On June 13, the European Commission published a package of new measures regarding the EU sustainable finance framework, including the proposal for a regulation of ESG (Environmental, Social and Governance) rating providers.

ESG factors have gained a prominent role in mainstream investing and in this context, the importance of ESG scores and their supply has increased.  The scores are a method for evaluating the ESG initiatives undertaken by a particular organisation assigning a quantitative measurement, such as a numerical score or letter rating. To compute an ESG score, different vendors may use different techniques, each with its own set of criteria and proprietary algorithms. There is, however, a common method that most companies adopt. Data is gathered from a variety of sources, including ESG reports, media, academic studies, and direct interactions with the organisation being rated. The data is then examined to assign weights or values to various ESG factors. MSCI, for example, distributes grades based on timeliness and likely impact, with larger weights assigned to concerns with greater potential impact within a two-year time-frame. Companies are rated after assigning percentage weights to ESG risks and comparing them to others in the same industry. For example, MSCI’s ESG Ratings classify businesses as leaders (with scores ranging from 5.714 to 5.714).

The European Commission highlighted two problems in the current status quo in establishing ESG ratings as a tool to make informed decisions. The first problem concerns the lack of transparency on the characteristics of ESG ratings, their methodologies and their data sources, while the second is linked to the lack of clarity on how ESG rating providers operate. Therefore, the Commission is aiming at improving the transparency of the methodologies used and the rating characteristics, along with more clarity on the activities of ESG rating providers and the prevention of the risks of conflict of interest at ESG rating provider level.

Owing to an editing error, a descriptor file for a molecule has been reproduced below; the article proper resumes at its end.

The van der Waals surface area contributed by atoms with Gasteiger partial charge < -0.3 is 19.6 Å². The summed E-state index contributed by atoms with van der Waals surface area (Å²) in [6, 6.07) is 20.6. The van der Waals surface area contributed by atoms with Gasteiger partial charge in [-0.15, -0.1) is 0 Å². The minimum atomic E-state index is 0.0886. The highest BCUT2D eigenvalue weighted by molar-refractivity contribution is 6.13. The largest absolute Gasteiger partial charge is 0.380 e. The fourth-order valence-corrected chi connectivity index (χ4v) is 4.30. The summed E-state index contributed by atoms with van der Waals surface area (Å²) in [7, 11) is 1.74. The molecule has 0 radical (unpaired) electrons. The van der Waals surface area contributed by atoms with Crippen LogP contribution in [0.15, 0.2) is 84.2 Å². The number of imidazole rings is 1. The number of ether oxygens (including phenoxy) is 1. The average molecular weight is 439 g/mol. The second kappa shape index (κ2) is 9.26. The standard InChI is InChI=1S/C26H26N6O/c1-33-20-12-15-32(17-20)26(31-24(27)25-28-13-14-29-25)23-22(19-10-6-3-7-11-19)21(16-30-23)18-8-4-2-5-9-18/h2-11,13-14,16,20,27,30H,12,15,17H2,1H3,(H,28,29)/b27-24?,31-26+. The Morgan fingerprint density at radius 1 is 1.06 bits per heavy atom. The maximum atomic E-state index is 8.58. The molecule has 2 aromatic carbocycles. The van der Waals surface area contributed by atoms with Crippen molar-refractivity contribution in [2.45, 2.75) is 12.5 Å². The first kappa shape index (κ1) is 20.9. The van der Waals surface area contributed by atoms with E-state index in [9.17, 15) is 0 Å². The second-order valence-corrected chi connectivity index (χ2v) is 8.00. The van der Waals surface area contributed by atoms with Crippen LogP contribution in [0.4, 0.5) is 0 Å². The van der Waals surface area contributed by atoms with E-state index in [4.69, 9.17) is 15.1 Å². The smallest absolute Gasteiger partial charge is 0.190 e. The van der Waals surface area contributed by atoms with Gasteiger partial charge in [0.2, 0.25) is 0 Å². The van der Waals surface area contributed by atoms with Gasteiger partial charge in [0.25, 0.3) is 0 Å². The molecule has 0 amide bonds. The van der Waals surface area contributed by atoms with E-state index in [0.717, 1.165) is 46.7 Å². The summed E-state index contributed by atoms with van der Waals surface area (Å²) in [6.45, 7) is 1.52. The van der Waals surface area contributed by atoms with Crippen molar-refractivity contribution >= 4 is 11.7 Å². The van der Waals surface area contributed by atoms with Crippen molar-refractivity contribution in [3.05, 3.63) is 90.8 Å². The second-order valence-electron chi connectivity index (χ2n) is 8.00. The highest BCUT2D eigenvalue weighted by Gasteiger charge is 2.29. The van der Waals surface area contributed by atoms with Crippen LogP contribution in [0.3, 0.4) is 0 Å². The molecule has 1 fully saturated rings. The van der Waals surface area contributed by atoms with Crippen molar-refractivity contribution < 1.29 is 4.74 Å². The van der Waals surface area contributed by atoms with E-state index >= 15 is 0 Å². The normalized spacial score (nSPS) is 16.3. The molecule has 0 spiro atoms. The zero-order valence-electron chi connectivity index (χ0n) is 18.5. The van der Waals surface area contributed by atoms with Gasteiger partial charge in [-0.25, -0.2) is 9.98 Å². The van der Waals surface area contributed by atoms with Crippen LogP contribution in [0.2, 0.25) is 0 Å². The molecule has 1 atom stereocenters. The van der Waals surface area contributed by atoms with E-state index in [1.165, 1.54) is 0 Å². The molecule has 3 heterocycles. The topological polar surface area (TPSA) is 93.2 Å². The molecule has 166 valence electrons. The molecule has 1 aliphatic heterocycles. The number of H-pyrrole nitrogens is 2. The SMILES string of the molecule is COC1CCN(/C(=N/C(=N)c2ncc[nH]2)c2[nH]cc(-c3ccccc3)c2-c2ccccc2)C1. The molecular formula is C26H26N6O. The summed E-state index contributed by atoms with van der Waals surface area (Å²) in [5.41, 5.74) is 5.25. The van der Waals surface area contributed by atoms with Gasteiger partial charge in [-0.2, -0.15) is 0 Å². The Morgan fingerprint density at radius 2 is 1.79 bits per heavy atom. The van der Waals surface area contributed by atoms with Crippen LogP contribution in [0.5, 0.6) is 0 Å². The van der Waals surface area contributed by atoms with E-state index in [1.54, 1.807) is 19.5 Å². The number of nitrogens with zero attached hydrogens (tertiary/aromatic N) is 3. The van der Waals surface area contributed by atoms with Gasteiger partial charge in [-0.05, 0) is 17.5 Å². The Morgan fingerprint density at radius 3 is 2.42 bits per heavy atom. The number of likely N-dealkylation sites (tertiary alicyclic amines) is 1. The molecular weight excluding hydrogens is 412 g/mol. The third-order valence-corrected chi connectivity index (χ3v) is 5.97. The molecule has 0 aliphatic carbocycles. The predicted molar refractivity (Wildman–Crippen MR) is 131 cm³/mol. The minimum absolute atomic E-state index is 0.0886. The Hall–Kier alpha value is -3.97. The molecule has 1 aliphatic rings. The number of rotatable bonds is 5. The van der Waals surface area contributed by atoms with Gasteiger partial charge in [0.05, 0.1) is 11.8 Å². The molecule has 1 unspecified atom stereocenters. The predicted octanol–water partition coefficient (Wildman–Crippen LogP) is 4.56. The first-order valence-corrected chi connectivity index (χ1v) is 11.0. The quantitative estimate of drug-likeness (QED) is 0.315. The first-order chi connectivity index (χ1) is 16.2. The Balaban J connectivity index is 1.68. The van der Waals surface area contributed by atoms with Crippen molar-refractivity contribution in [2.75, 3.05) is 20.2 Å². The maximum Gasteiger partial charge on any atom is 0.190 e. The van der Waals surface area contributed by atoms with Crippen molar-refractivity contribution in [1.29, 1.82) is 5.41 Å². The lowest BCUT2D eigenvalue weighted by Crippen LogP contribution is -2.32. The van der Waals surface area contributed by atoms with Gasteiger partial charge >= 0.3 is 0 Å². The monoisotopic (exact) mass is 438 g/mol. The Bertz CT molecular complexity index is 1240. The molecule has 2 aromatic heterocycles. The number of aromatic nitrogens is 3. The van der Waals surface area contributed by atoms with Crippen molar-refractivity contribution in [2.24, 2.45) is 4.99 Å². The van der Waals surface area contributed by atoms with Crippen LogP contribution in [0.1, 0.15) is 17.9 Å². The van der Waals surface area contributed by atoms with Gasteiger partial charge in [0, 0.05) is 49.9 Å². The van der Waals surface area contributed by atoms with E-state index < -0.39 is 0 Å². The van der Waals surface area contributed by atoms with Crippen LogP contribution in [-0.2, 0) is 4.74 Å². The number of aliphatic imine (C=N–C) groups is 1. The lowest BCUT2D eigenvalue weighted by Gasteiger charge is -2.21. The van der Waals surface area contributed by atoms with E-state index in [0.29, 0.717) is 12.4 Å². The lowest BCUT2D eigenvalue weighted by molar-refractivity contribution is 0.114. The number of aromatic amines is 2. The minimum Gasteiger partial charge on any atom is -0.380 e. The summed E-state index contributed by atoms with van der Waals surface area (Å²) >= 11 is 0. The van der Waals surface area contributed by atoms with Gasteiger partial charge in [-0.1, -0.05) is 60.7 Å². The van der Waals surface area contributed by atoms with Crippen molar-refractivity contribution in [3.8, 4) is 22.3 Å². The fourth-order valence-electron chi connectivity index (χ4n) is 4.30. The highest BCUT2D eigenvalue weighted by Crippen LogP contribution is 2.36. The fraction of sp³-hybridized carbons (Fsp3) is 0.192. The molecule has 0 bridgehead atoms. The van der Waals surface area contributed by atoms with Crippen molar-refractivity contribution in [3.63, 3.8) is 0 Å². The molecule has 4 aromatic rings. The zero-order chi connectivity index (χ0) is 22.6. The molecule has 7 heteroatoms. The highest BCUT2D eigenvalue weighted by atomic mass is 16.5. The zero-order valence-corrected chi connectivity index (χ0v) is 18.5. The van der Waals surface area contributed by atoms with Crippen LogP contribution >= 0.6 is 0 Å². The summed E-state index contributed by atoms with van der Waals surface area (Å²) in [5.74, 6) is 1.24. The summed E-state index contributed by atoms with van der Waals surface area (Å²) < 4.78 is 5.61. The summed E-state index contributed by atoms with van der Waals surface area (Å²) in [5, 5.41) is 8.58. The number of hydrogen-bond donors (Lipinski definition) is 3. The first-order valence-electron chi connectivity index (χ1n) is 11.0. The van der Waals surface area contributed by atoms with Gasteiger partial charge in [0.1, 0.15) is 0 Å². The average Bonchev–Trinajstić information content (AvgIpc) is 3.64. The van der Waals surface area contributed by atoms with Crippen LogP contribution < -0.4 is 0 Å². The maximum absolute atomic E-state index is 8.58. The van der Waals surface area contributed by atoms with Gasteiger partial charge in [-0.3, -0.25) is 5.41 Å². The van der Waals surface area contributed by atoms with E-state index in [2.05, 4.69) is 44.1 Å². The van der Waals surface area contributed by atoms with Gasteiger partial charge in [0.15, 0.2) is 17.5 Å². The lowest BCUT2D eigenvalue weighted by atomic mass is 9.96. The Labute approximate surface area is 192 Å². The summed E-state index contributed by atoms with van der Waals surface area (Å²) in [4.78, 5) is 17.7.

The Commission’s proposal is timely and fills a gap in the EU legislation. Where the regulations are concerned, the Commission is not aiming to harmonise the different methodologies used by the providers of ESG ratings. Instead, the only objective is to increase transparency, so this creates obligations for the providers, such as disclosing their methodology, models and key-rating assumptions as stated in Article 21 of the Regulation.

Another important point is that concerning the role of ESMA. Under this framework, all entities should apply to ESMA to obtain authorisation, and it will maintain a supervisory role. In particular, ESMA may conduct all the necessary investigations also requesting telephone or data traffic after a request to the judicial authorities according to national rules. It can also conduct on-site inspections, revoke or temporarily halt the use of ESG ratings, levy fines and penalties, and issue public notices. In cases of intentional or negligent violations of the regulation, fines of up to 10% of the ESG rating provider’s total annual net turnover can be imposed.

Furthermore, according to the regulation, providers should comply with some organisational, record-keeping and disclosure requirements. The last point regards conflicts of interest and independence. As stated in Article 23 “ESG rating providers shall take all necessary steps to ensure that any ESG rating provided is not affected by any existing or potential conflict of interest”. In situations where this risk cannot be managed, the provider may be forced by ESMA to discontinue activities or associations that give rise to a conflict of interest, or they may be required to stop offering ratings altogether.

Several ESG providers have welcomed the Commission’s proposal, especially by preferring transparency over standardisation. However, it could be argued that this is one of the first steps towards harmonising how ratings are devised and an effort to undermine green-washing. MEPs from S&D have also expressed their support of this kind of regulation in order to redirect investments to more sustainable companies. However, they expressed some concerns about the aggregation of E, S and G dimensions, along with the “best in class” approach which involves considering the relative performance instead of the absolute one.

The proposal will be now discussed with the two co-legislators, for a regulation with a not only an EU impact, but a worldwide one.

Marchigiano, classe 1997, Niccolò Mazzocchetti ottiene una laurea triennale in Scienze Politiche e Relazioni Internazionali all’Università degli Studi di Macerata. Successivamente consegue il titolo magistrale in Global Politics and Society alla Statale di Milano con una tesi sulle politiche sociali dei Piani Nazionali di Ripresa e Resilienza deI paesi del Sud Europa.